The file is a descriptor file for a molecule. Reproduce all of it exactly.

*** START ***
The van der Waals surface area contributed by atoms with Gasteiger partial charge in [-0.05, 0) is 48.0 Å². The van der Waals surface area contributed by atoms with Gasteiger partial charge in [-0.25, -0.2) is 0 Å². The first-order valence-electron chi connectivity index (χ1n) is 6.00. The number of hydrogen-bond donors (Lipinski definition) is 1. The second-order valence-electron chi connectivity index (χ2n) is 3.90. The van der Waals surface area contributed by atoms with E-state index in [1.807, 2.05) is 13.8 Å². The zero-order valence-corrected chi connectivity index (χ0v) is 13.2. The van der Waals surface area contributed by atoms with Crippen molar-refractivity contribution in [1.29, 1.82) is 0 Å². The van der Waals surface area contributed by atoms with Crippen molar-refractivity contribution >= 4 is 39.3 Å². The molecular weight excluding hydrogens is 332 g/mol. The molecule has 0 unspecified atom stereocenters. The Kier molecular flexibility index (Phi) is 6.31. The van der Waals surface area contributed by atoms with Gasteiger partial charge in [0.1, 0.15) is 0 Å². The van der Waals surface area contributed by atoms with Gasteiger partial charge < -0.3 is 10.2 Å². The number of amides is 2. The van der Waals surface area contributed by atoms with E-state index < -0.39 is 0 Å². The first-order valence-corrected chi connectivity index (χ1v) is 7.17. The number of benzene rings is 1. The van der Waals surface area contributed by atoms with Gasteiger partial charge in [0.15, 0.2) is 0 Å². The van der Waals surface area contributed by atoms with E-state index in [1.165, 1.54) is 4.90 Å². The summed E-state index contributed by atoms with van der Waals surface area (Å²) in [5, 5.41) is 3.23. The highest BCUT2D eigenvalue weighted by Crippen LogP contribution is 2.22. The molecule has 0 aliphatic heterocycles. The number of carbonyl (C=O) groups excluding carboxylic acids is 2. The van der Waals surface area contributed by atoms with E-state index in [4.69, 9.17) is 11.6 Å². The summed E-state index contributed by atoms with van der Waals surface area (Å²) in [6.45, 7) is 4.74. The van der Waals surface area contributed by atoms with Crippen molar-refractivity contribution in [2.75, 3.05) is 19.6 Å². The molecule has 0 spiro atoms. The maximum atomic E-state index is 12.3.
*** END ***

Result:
The van der Waals surface area contributed by atoms with Gasteiger partial charge in [-0.05, 0) is 48.0 Å². The van der Waals surface area contributed by atoms with Gasteiger partial charge in [-0.25, -0.2) is 0 Å². The first-order valence-electron chi connectivity index (χ1n) is 6.00. The number of hydrogen-bond donors (Lipinski definition) is 1. The second-order valence-electron chi connectivity index (χ2n) is 3.90. The van der Waals surface area contributed by atoms with E-state index in [1.807, 2.05) is 13.8 Å². The zero-order valence-corrected chi connectivity index (χ0v) is 13.2. The van der Waals surface area contributed by atoms with Crippen molar-refractivity contribution in [1.29, 1.82) is 0 Å². The van der Waals surface area contributed by atoms with Crippen molar-refractivity contribution >= 4 is 39.3 Å². The molecular weight excluding hydrogens is 332 g/mol. The molecule has 0 unspecified atom stereocenters. The Kier molecular flexibility index (Phi) is 6.31. The van der Waals surface area contributed by atoms with Gasteiger partial charge in [0.1, 0.15) is 0 Å². The van der Waals surface area contributed by atoms with Gasteiger partial charge < -0.3 is 10.2 Å². The number of amides is 2. The van der Waals surface area contributed by atoms with E-state index < -0.39 is 0 Å². The first-order valence-corrected chi connectivity index (χ1v) is 7.17. The number of benzene rings is 1. The van der Waals surface area contributed by atoms with Gasteiger partial charge in [0.15, 0.2) is 0 Å². The van der Waals surface area contributed by atoms with E-state index in [1.165, 1.54) is 4.90 Å². The summed E-state index contributed by atoms with van der Waals surface area (Å²) in [5, 5.41) is 3.23. The highest BCUT2D eigenvalue weighted by Crippen LogP contribution is 2.22. The molecule has 0 aliphatic heterocycles. The number of carbonyl (C=O) groups excluding carboxylic acids is 2. The van der Waals surface area contributed by atoms with E-state index in [4.69, 9.17) is 11.6 Å². The summed E-state index contributed by atoms with van der Waals surface area (Å²) in [6.45, 7) is 4.74. The van der Waals surface area contributed by atoms with Crippen molar-refractivity contribution in [2.75, 3.05) is 19.6 Å². The molecule has 0 spiro atoms. The maximum atomic E-state index is 12.3.